Just another ball coach

GAINESVILLE, Fla. -- It was only Monday, but Florida defensive tackle Omar Hunter said he could already feel a buzz around campus in anticipation of Saturday's home game against South Carolina.

A good part of that excitement is centered on Gamecocks coach Steve Spurrier. Any time the head ball coach comes back to Gainesville -- where he won the Heisman Trophy as a quarterback and built Florida into a national power in his 12 seasons as head coach -- there's always a little extra anticipation.

But that's mainly for the fans and media. To UF's players, South Carolina is just another SEC opponent and Spurrier is just another coach. They have an appreciation for what Spurrier did at Florida, but they have no connection with the man who won six SEC titles and the 1996 national championship.

"They like him around here," linebacker Jon Bostic said. "He's been here a while. He's won a championship here, too. So a lot of guys are probably excited for him to come back and want to get a win just as much as we do."

Spurrier did a lot more than win a championship. He won six SEC titles, including four in a row (1993-96), and revolutionized the way football was played in the conference. His Fun' N Gun offense, with its four- and five-receiver sets, set record after record and forced defenses to adjust the way they played. The defenses built to stop the running game couldn't keep up, and coaches had to scramble to find enough defensive backs.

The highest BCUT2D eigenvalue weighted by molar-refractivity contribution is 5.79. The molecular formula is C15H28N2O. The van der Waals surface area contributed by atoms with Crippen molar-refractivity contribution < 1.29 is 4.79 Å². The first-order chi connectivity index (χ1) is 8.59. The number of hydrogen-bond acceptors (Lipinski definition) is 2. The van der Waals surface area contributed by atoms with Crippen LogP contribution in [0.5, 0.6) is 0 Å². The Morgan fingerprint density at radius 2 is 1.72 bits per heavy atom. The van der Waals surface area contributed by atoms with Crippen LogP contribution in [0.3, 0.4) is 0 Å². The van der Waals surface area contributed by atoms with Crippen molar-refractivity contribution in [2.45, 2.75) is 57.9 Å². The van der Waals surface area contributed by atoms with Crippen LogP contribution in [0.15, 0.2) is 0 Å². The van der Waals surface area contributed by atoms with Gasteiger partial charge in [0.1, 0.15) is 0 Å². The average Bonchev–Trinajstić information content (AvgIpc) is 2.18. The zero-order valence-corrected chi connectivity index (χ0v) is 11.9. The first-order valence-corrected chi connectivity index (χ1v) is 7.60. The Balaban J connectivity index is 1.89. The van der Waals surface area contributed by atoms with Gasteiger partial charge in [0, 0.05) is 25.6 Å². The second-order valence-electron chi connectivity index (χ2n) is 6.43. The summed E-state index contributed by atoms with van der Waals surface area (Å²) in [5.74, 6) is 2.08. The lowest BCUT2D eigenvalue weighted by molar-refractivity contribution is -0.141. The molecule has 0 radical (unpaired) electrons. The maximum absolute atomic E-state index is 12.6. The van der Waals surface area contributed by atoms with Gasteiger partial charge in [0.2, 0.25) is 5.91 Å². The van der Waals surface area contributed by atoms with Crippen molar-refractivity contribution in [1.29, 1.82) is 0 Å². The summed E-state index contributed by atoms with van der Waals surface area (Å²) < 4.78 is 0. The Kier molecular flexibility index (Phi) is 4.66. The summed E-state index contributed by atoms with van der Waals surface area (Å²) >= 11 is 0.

"His 12 years as head coach here probably will never be repeated," UF coach Will Muschamp said. "You look at six SEC titles and the 1990 season [UF] had the best record in the SEC, [winning a] national championship, and really put Florida on the map as far as winning championships in football."

While that was happening, most of Florida's current players were learning multiplication tables and how to write in cursive.

"I think I was more worried about cartoons at that time," said QB Jeff Driskel, who was born in 1993 and was only 8 years old when Spurrier resigned. "But you see the film of him being a Gator coach and you see his visor and stuff like that. He's definitely a Gator great."

Kicker Caleb Sturgis, offensive linemen James Wilson and Sam Robey, and holder John Crofoot were all born in 1989 -- the year before Spurrier took over at Florida. The rest of the Gators were born during his tenure at Florida and most of them were less than 12 years old when Spurrier left after the 2001 season. The only connection they have with Spurrier is through the statue that stands between Tim Tebow and Danny Wuerffel outside Florida Field.

There are a few people inside the football program with links to Spurrier. Terry Jackson, the director of player and community relations, played for Spurrier from 1995-98. Chris Patrick, the assistant athletics director of sports health, has been a part of the program since 1970.

For all the players, though, Spurrier is the guy on the opposite sideline who sometimes throws his visor. Saturday's showdown with the Gamecocks is a huge game because the Gators are undefeated, No. 2 in the BCS standings and are trying to win an Eastern Division title. Not because Spurrier is coming back.

"Really, to tell you the truth, it's just another game for us," Bostic said. "It's another SEC opponent. We've got to play well to win this game. They're a team that can run the ball. They can throw the ball. They've got a good defense. We can't really look over them or look at this game different than any other game."